Thank you, my fair Rameau, for lending me this one! You rock!
Form: pdf e-book
Genre: YA romance (or New Adult but really I am yet to spot the difference)
Target audience: older YA.
The last year of high school, somewhere in America. A girl meets a boy. She is called Echo, he is called Noah. Both have serious family issues but of different kind. He falls for her because she smells like cinnamon rolls. She falls for him because he is a very handsome, bad-boy stoner with…er… issues. And a six-pack stomach. The crazy attraction between them refuses to go away although their friends are not impressed. Will they stay together? SPOILER: You bet
I rarely read YA novels nowadays. Why? The moment I start them the plot seems so strangely familiar, too familiar to be honest – after a page or two I am pretty sure I’ve read it before. Like one hundred times before. It holds no appeal as there are no real surprises or twists I wouldn’t have predicted. Not nice or even downright boring. Pushing the Limits wasn’t an exception to the rule.
Echo, is a high school student who went from a popular girl with a jock boyfriend to a gossiped-about outsider with “freaky” scars on her arms during one month. Noah is a boy who has lost his parents in a fire and cannot visit his younger brothers so he is revolting against the school rules and any rules at all. Both are attracted to each other because they are in fact very similar in their rejection of ugly reality. You don’t have to be a genius to assume they will be an item at one point “against all odds” – especially that she is a very attractive girl and he is a very handsome young man. The main problem is not “what happen” but “how” and “when”.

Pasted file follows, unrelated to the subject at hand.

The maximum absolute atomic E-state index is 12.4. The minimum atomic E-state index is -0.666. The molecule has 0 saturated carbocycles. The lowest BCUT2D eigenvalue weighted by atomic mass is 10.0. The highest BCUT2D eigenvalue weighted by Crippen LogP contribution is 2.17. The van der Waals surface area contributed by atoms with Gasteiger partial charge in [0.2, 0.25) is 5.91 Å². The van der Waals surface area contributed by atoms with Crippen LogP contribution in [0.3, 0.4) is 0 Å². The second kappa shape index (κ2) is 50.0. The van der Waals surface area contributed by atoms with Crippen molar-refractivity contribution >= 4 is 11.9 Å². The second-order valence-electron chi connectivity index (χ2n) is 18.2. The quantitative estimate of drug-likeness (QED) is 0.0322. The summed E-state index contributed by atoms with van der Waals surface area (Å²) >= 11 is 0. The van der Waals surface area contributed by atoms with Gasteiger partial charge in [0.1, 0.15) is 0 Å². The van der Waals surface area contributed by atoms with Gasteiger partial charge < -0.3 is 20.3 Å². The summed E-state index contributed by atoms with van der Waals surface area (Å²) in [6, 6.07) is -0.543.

And here I wasn’t impressed – the execution simply didn’t work for me. It felt too overwrought, too obvious, too overwhelmingly angsty and dramatic to make me really engaged with the story. Almost spurious. While I was able to feel for both Echo and Noah occasionally, I didn’t really connect with them.
The book is narrated by both of the main characters. First annoying feature: Noah’s and Echo’s voices were quite similar, very surprisingly so. The only thing really differentiating them: Noah’s dialogue was peppered with profanities. Well, perhaps it’s just me but personally I found Noah’s chapters also the silliest of all. He thought like a girl – I mean no teenage boy would speak/think like that. His repeated use of expressions like “siren”, “angel”, “nymph” and “seductress” produced more snort-laughs than swoons from me and the constant reminder of how Echo smelled (cinnamon rolls) made me only annoyingly hungry (where’s the nearest bakery, pronto?) but honestly, do tell me, do you know any REAL GIRL who smells like that without using any kind of perfume?
There are also many kinds of cliche secondary characters which have been featured in EVERY SINGLE ONE high school YA novel I’ve read so far: a douche bag hunky boyfriend (Luke), a false female friend who is also a bit of a meanie (Grace), a bunch of evil gossipers, Noah’s ‘bad company’ consisting of heavily tattooed, marijuana-smoking misfits who still have a single savin g grace or two…I wasn’t able to find even one inch of originality here.
A decent story; still an instantly forgettable one. It was short and relatively readable but also nothing that can persuade me to read YA novels more often.